Summary briefing on the Welfare Reform and Work Bill

End Child Poverty briefing November 2015

Welfare Reform & Work Bill 2015


About the End Child Poverty Coalition

The End Child Poverty coalition consists of over 100 organisations in the UK.[1] We believe that no child should live in poverty and all children should be cared for and have opportunities to learn and grow. A lack of financial security and opportunity undermines this shared goal, and it is more important than ever to take action to end child poverty.


  • The Government must recognise that financial security should be part of a life chances approach to tackling child poverty: Measures on educational attainment and worklessness are important, but they need to be supplemented with a low income measure.
  • End Child Poverty is particularly concerned about the lack of a measure of child poverty amongst low income working families. Low income from work (not just worklessness) is the most important factor standing in the way of lifting children out of poverty
  • We believe that the Government must continue to monitor and report on the number of children in low income families as part of the set of life chances indicators. This monitoring would ideally be achieved through existing child poverty measures, which are rigorous and highly regarded.



Child poverty is complex, and research shows that a multi-dimensional approach is needed which includes:

  • Increasing financial security, through employment and social security, and by reducing living costs
  • Improving life chances through education and employment, and
  • Investing in communities to increase access to opportunities.



Financial security is an important part of a life chances approach, because:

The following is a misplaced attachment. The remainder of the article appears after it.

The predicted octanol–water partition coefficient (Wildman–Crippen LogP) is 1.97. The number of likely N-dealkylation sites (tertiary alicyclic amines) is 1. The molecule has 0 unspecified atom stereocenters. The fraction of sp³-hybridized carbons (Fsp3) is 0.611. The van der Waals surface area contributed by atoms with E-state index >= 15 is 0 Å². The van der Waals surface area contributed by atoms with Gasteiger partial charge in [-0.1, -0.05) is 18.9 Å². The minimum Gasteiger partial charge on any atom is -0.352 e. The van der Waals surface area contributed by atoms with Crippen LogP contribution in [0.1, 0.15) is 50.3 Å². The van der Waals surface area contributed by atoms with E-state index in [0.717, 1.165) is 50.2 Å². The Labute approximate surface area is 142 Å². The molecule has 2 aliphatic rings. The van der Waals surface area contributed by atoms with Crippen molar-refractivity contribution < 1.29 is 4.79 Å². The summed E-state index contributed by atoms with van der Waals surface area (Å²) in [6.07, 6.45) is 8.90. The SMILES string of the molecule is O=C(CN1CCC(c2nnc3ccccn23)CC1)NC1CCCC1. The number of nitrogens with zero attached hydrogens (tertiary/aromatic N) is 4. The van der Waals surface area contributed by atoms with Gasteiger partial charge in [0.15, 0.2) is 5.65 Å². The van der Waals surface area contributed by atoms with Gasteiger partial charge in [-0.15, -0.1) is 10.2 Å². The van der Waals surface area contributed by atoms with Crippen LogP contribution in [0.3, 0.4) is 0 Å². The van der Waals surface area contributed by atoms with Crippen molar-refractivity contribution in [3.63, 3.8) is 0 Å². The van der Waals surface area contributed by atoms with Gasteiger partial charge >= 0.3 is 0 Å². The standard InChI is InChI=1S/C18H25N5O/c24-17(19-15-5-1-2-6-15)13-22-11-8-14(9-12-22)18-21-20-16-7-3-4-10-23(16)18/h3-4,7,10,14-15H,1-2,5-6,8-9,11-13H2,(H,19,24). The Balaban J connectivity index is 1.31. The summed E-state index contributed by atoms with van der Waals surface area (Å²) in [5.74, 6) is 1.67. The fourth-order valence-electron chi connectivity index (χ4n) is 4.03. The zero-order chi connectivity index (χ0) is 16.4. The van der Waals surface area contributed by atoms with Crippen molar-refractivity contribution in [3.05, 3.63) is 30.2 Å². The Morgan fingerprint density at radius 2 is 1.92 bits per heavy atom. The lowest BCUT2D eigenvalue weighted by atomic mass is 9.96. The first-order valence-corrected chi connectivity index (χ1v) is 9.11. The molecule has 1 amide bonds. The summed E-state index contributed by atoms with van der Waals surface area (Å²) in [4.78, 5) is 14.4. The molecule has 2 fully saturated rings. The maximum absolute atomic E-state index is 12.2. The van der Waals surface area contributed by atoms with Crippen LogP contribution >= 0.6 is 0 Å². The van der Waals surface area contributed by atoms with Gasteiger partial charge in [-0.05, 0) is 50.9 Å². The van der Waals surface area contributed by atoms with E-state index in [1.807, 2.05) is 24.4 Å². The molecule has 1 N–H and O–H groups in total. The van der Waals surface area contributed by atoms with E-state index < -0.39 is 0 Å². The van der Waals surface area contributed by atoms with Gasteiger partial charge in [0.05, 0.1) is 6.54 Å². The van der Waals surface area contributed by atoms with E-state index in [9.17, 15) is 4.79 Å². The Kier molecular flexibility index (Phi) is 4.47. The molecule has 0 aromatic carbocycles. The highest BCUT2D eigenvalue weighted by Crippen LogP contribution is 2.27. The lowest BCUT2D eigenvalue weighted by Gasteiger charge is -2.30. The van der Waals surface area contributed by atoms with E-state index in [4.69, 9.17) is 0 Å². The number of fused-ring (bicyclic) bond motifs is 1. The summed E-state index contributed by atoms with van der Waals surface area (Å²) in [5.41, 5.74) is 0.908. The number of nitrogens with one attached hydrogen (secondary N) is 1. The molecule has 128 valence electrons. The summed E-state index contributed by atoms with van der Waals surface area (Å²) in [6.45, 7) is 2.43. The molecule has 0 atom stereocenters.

1. No child should have to go without basic material necessities. We cannot ignore the lived experience of child poverty in the here and now.
  2. We must tackle in work poverty: The proposed measures in the Bill on educational attainment and worklessness, are relevant indicators that are linked to child poverty, but two-thirds of children in poverty live in households where there is someone in work.[i] Replacing existing measures and targets with measures that do not address in-work poverty, will undermine the Government’s aims.
  3. It is linked with opportunities and social mobility: Growing up without financial security can significantly affect children’s wider outcomes. It has a strong relationship with educational prospects, health and wellbeing.[ii] It influences children’s environment, and can lead to them experiencing stigma and anxiety.
  4. Income inequality is growing: Inequality of income is rising in the UK and this fundamentally impacts upon the availability of other opportunities. Persistent low income often results in debt. Not having assets and being financially excluded prevents people from making choices and engaging in training and employment.


The Government is committed to tackling child poverty and making this a country that rewards work, but End Child Poverty is seriously concerned that the financial security of working families is being undermined: